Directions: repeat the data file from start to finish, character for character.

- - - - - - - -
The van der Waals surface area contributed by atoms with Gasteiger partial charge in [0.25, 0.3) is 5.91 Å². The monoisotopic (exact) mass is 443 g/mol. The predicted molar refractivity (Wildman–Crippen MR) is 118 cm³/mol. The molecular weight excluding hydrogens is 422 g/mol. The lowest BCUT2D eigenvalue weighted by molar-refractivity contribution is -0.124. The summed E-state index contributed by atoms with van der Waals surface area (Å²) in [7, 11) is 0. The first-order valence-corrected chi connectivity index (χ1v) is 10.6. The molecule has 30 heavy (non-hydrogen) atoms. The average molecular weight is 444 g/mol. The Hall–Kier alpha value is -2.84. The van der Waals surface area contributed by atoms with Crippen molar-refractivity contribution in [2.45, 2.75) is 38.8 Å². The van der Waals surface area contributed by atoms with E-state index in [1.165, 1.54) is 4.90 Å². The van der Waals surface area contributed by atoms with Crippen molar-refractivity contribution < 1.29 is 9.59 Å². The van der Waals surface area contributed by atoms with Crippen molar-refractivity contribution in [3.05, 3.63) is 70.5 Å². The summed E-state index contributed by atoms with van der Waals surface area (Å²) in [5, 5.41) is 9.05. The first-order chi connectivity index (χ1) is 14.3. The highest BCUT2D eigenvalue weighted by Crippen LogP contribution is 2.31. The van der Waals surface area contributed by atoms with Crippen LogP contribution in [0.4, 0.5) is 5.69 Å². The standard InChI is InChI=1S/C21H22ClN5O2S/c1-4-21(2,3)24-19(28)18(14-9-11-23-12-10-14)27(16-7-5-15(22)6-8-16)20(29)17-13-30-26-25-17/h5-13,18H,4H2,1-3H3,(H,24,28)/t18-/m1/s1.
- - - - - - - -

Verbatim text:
The van der Waals surface area contributed by atoms with Gasteiger partial charge in [0.25, 0.3) is 5.91 Å². The monoisotopic (exact) mass is 443 g/mol. The predicted molar refractivity (Wildman–Crippen MR) is 118 cm³/mol. The molecular weight excluding hydrogens is 422 g/mol. The lowest BCUT2D eigenvalue weighted by molar-refractivity contribution is -0.124. The summed E-state index contributed by atoms with van der Waals surface area (Å²) in [7, 11) is 0. The first-order valence-corrected chi connectivity index (χ1v) is 10.6. The molecule has 30 heavy (non-hydrogen) atoms. The average molecular weight is 444 g/mol. The Hall–Kier alpha value is -2.84. The van der Waals surface area contributed by atoms with Crippen molar-refractivity contribution in [2.45, 2.75) is 38.8 Å². The van der Waals surface area contributed by atoms with E-state index in [1.165, 1.54) is 4.90 Å². The van der Waals surface area contributed by atoms with Crippen molar-refractivity contribution < 1.29 is 9.59 Å². The van der Waals surface area contributed by atoms with Crippen molar-refractivity contribution in [3.05, 3.63) is 70.5 Å². The summed E-state index contributed by atoms with van der Waals surface area (Å²) in [5, 5.41) is 9.05. The first-order chi connectivity index (χ1) is 14.3. The highest BCUT2D eigenvalue weighted by Crippen LogP contribution is 2.31. The van der Waals surface area contributed by atoms with Crippen LogP contribution in [0.4, 0.5) is 5.69 Å². The standard InChI is InChI=1S/C21H22ClN5O2S/c1-4-21(2,3)24-19(28)18(14-9-11-23-12-10-14)27(16-7-5-15(22)6-8-16)20(29)17-13-30-26-25-17/h5-13,18H,4H2,1-3H3,(H,24,28)/t18-/m1/s1.